Lincoln Kirstein

Kirstein, photographed by Walker Evans in 1930

Kirstein, photographed by Walker Evans in 1930

Tate Publishing has recently launched its 75th anniversary re-issue of ‘Walker Evans – American Photographs‘, a chronicle of ordinary people’s lives in the Eastern United States during the 1930s. At the back of the book is a fond critical essay written by Evans’ friend and patron Lincoln Kirstein, who was a major cultural player in New York at the time.

Kirstein was the founder of what would become the New York City Ballet and he devoted much of his life to dance; he launched an avant-garde literary magazine; his Harvard Society for Contemporary Art (founded in 1929, while Kirstein was an undergraduate) was the forerunner to New York’s Museum of Modern Art; he wrote books; he championed artists and nurtured talent; he had bipolar disorder.

Looking at the facts of his life, a diagnosis is hardly a surprise. He had a huge appetite for life and was always involved in about a million different projects at once. He spent periods of his 20s exploring casual, sometimes dangerous sex with sailors, fellow undergrads and guys in the showers at a YMCA. He married his wife Fidelma in 1941, loved her and stayed married to her until she died in 1991, but some of his boyfriends stayed in their house and Fidelma was apparently fond of most of them. Anecdotes and recollections from friends and colleagues refer to him as by turns terrifying, loving and kind, cruel, and prone to sweeping bouts of both driven mania and heavy depressions.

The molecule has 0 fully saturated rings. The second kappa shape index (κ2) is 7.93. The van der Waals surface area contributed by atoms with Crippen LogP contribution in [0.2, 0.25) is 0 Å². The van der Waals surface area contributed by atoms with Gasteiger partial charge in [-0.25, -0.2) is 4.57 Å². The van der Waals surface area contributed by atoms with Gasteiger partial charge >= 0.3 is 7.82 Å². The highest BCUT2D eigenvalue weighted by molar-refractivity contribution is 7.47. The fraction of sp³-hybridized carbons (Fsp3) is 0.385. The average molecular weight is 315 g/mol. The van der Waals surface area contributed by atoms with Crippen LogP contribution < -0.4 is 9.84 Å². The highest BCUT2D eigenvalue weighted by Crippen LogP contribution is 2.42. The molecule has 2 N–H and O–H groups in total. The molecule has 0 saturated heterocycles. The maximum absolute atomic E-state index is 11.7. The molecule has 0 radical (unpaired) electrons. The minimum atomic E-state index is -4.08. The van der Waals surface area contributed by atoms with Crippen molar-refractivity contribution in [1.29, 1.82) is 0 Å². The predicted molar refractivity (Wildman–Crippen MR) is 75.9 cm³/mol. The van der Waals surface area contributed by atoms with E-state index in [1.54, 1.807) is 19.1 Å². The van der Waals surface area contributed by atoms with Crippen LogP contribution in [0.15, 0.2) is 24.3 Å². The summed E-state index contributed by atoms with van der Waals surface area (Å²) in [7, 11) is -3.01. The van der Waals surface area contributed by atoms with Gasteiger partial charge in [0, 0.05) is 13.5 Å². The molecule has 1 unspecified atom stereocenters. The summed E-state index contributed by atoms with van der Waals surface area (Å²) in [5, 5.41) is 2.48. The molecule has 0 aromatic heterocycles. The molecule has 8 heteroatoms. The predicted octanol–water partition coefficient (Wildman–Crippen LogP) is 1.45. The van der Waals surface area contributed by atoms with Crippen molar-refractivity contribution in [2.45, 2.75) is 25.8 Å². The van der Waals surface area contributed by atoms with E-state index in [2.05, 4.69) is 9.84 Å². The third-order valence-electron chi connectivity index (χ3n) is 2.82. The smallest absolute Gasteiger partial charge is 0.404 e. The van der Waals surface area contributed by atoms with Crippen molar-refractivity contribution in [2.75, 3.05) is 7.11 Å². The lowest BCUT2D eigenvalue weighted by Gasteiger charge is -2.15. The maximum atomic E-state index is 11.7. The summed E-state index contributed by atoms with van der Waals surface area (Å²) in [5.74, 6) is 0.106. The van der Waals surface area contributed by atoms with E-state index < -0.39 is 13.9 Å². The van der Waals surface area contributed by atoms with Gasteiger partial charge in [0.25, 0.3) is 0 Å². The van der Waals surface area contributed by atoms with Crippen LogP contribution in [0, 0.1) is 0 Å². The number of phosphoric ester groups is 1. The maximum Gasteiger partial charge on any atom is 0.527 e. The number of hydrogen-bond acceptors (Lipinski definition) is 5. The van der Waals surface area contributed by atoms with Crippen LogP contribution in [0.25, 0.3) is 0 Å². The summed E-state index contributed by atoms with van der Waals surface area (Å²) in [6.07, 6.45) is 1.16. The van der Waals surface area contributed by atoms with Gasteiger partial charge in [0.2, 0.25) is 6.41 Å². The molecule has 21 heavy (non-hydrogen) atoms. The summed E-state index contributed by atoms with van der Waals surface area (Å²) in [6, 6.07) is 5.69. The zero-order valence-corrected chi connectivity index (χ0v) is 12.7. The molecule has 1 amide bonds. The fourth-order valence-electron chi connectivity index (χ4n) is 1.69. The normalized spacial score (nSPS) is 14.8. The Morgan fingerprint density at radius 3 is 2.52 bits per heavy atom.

Kirstein and New York City Ballet co-founder George Balanchine

Kirstein and New York City Ballet co-founder George Balanchine

His 2007 biographer Martin Duberman wrote of Kirstein’s changeable temper: “One could be embraced on Monday, cut dead on Tuesday”. His moods got worse as he aged, becoming more confusing to people close to him – sometimes he was violent, and on one occasion he smashed up artist Dan Maloney’s apartment (Maloney and Kirstein were having an affair). He suffered mental breakdowns and underwent electroshock therapy in psychiatric units.

He died in January 1996, after a couple of years of various illnesses that destroyed his ability to keep busy. Kirstein was nothing if he couldn’t keep busy. In a way, Kirstein was one of those people who inspire others to romanticise mental illness – would he have achieved so much without his manic side? But then, anyone who hankers after chronic depression and therapy because they think it will make them productive and creative (see Beth Murphy’s comment in this article) is an idiot.


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